It is ever-important to excavate and preserve the history of struggles for justice – not to be nostalgic, but to find sources of inspiration and tactical knowledge to fuel positive social change. This post is about that.
The Spanish Civil War was the immediate forerunner of World War Two, and the front line of the popular struggle against global fascism. A 1936 coup against the Spanish Republic was led by right-wing generals, with support from an outsized officer corps, a domestic fascist party – the Falange – and much of the Catholic church. Faced by fierce resistance from Spain’s politicized working class, the coup faltered. Within weeks, however, Spain’s Army of Africa was airlifted by German planes from Spanish Morocco to Seville; and its generals gained financing from some of Spain’s wealthiest capitalists, as well as aircraft, armaments and soldiers from Nazi Germany and Fascist Italy. A failing military coup then transformed into a protracted civil war.
England, France, and the United States stood by, in the face of the Spanish Republic’s repeated pleas for support. Indeed, the Ford Motor Company supplied a fleet of trucks to the rebels while Texaco sent them fuel, both on credit. Appeasement – the official name for this policy was “nonintervention” – persisted until the Nazi invasion of Poland in September 1939. By then, five months after the fall of Madrid, it was too late.
Immediately as it got underway, however, the Spanish Civil War gripped the political consciousness of a generation. Nearly 40,000 volunteers from sixty-one countries came to defend Spanish democracy against the troops of Spain’s General Francisco Franco, Hitler and Mussolini. Many were Communists, but the volunteers constituted a broad Popular Front force; indeed, a recent historian asserts, “only one political and moral category fits almost all the Brigaders. They were anti-fascists.” The Soviet Union both helped organize the International Brigades and supplied military aid to the Spanish Republic, though on a much smaller scale than Germany and Italy.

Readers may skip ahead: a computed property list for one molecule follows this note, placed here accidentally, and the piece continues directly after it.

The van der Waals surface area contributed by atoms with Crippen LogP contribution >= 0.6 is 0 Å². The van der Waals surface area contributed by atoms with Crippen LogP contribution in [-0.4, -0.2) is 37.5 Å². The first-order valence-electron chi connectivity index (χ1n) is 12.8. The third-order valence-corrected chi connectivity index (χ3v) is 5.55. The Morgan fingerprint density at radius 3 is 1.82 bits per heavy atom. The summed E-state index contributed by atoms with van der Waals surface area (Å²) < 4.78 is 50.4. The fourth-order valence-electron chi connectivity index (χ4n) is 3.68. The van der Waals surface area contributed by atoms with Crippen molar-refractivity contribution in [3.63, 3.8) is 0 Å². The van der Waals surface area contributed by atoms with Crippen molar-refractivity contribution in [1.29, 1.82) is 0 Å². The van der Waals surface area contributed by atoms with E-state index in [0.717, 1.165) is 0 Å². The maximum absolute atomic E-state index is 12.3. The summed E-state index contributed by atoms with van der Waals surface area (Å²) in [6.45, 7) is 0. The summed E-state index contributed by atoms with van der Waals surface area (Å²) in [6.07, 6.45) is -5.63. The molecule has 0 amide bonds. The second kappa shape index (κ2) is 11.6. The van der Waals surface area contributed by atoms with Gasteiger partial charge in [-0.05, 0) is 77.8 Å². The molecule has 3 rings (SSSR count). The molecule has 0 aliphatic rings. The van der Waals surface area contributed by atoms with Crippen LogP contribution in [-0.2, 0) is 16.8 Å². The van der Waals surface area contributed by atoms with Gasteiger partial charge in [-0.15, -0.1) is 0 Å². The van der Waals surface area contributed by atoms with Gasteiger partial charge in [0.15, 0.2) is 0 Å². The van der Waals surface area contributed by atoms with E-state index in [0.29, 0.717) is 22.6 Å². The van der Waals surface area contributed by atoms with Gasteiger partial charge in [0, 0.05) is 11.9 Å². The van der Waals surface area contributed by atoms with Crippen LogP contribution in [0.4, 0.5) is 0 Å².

Nearly 3000 of the volunteers hailed from the United States. Attached to different units of the loyalist (Republican) forces, collectively they became known as the Abraham Lincoln Brigade. Among other noteworthy attainments, the Lincolns boasted the first African American to command white troops in US military history.
The war was relentlessly brutal, and the Lincolns suffered severe casualties. With Franco’s victory, Spain was ruled for the next 35 years by an authoritarian dictatorship which routinely practiced torture and disappearance against those it regarded as enemies. Nearly half a million loyalists fled to France at war’s end. Some Brigaders went on to join Resistance forces, in France, Italy, and the then Yugoslavia. Many ultimately emigrated to Mexico and other countries.
Meanwhile, many of the surviving Lincolns stepped forward to serve, or try to, in World War II, where they helped put an end to German, Italian and Japanese fascism. And many continued to affirm their identity as “fighting anti-fascists.” As the US Cold War got going after World War II, the Lincolns worked successfully with other groups to prevent the seating of a Franco delegation at the founding conference of the United Nations. While they focused their efforts, especially on Spain and the plight of the Spanish refugees, they also threw themselves into struggles against US racism; US military support for Chiang Kai-shek in China; the application of the Truman Doctrine against communism in Greece and Turkey; and the US’s Taft-Hartley ‘slave labor law.’ One of the leaders of the Lincolns recalled, “Anything that was anti-fascist we were into.”